Telemedicine comes to the American frontier
"Rather than duplicating the functionality of providers' established practice management systems, we created complementary features that help extend those systems into the mHealth space," he added. "For example, we help patients access their records online and, just as importantly, create personal health records by capturing notes during online consultation and journaling outside of consultation that can later be shared with providers."
For Thomas, a substance abuse and suicide prevention counselor for a number of Native American populations around the country, including the Volunteers of America's Circle of Hope program and inmates in Utah's correctional system, TruClinic offers him a vital link to the Goshute tribe.
"TruClinic has really opened up another door," said Thomas, who has traveled by train, plane and taxi in the past to visit remote tribes throughout North America – a difficult task, because he's blind. "I have always been of the mindset that I needed to be in the same space as the individual. (But) as technology has advanced and as I have also become more comfortable with technology, I have been able to adapt and become more comfortable with offering mHealth to tribal communities."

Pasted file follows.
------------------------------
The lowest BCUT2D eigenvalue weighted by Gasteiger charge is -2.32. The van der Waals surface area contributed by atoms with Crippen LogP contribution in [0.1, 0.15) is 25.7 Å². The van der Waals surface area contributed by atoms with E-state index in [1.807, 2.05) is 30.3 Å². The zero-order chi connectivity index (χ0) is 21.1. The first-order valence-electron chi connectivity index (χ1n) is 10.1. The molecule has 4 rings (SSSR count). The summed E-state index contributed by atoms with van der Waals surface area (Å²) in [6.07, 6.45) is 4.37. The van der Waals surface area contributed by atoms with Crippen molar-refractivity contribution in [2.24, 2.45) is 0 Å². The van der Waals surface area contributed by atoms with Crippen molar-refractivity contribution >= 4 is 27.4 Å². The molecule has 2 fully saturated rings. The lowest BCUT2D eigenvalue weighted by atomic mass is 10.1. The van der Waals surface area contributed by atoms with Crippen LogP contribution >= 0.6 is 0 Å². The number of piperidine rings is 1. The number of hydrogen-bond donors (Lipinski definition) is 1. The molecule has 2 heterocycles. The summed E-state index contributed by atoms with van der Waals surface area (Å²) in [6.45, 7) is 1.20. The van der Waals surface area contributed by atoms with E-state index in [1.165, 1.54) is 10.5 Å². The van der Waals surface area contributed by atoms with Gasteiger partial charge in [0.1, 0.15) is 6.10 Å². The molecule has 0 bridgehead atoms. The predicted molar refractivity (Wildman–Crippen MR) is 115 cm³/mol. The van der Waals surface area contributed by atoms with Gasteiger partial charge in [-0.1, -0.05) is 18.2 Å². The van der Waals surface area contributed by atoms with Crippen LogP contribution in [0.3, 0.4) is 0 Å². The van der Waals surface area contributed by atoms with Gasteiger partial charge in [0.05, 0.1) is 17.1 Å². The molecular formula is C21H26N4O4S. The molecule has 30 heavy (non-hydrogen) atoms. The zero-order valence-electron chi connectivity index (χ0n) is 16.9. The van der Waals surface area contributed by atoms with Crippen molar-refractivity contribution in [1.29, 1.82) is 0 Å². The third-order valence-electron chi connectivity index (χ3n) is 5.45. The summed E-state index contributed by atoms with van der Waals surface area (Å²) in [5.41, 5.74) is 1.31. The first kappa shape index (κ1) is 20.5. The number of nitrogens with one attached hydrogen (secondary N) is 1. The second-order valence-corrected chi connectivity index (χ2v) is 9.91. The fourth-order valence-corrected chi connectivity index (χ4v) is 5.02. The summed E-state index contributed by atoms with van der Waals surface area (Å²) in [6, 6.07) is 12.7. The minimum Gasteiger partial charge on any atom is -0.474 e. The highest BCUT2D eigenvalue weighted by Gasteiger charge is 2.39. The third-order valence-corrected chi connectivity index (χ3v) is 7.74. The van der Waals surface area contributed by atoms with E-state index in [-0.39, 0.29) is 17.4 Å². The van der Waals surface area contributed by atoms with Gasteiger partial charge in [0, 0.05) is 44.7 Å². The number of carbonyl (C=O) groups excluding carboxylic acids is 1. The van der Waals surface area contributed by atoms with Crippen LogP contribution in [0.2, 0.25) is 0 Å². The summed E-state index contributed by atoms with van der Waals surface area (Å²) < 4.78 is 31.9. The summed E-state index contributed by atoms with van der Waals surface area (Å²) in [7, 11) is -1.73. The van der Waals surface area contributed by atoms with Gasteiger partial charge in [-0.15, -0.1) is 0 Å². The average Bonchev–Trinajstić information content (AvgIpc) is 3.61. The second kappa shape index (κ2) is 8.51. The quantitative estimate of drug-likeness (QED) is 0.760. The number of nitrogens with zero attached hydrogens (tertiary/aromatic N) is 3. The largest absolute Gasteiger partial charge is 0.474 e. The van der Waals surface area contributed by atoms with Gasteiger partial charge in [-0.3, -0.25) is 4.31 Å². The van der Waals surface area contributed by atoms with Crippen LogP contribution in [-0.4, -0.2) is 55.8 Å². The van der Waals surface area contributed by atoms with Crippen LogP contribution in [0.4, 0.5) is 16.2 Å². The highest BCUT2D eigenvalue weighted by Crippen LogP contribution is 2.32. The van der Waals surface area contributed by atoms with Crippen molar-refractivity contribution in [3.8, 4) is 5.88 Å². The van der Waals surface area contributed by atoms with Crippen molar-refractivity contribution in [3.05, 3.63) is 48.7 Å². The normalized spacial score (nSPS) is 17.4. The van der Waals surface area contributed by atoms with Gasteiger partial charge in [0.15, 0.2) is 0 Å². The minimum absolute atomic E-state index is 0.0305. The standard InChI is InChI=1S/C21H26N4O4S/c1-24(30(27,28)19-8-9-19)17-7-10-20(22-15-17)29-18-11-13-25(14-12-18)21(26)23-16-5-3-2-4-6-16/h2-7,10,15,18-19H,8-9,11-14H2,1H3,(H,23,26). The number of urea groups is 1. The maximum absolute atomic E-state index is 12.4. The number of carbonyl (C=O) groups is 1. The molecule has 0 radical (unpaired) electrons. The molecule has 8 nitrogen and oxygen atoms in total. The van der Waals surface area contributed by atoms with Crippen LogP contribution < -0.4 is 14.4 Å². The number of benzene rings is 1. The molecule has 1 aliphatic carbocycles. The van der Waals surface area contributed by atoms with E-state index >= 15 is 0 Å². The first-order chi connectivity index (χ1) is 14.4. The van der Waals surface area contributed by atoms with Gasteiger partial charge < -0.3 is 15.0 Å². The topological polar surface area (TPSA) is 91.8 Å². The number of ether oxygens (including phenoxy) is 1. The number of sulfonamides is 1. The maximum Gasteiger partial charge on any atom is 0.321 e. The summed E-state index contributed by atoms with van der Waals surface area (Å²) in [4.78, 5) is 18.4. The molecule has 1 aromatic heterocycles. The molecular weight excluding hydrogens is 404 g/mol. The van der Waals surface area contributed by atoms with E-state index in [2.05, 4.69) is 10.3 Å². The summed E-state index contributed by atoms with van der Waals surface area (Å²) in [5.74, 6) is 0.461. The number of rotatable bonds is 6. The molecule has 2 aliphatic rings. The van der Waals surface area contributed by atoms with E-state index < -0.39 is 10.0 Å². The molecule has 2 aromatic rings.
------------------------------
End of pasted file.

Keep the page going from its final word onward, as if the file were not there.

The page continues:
"With a lot of tribal communities I have consulted with over the years in the U.S. and Canada, I notice that there is a disparity with what type of healthcare is offered," he added. "In very remote regions in both countries, oftentimes with our tribes in the United States, the healthcare the tribes receive is from providers (who) for whatever reason are not the best quality of providers. I know there have been efforts over the years to improve the quality of care in clinics on tribal lands, and that’s where mHealth enables a more robust quality and accessibility of care being delivered to the Goshutes."
Chrissandra Murphy-Bullcreek is an alcohol and drug prevention coordinator for the Confederated Goshute Tribe. She's just starting to use the TruClinic platform. "It's an exciting service for our tribe," she said.
"We live in a remote area – 200 miles from the nearest big city, where most of our counselor/therapists live," she said. "They must travel or we must travel this distance to have the clients meet with the providers. It is really a hardship. An all-day travel and you never know what kind of weather you will run into."
"I would like to see healthcare services such as doctors (who) can diagnose the injury or health problem immediately," she said. "People that work with dialysis patients that can do their own dialysis, helping to make sure that things are done right. Many of our people leave the reservation to be closer to the dialysis centers, or they are transported three times a week over 150 miles one way to a dialysis center – a long day for a sick person. Also people that work with the health insurance issues. Many times the papers aren't completed or followed up because it wasn't explained right/not understood."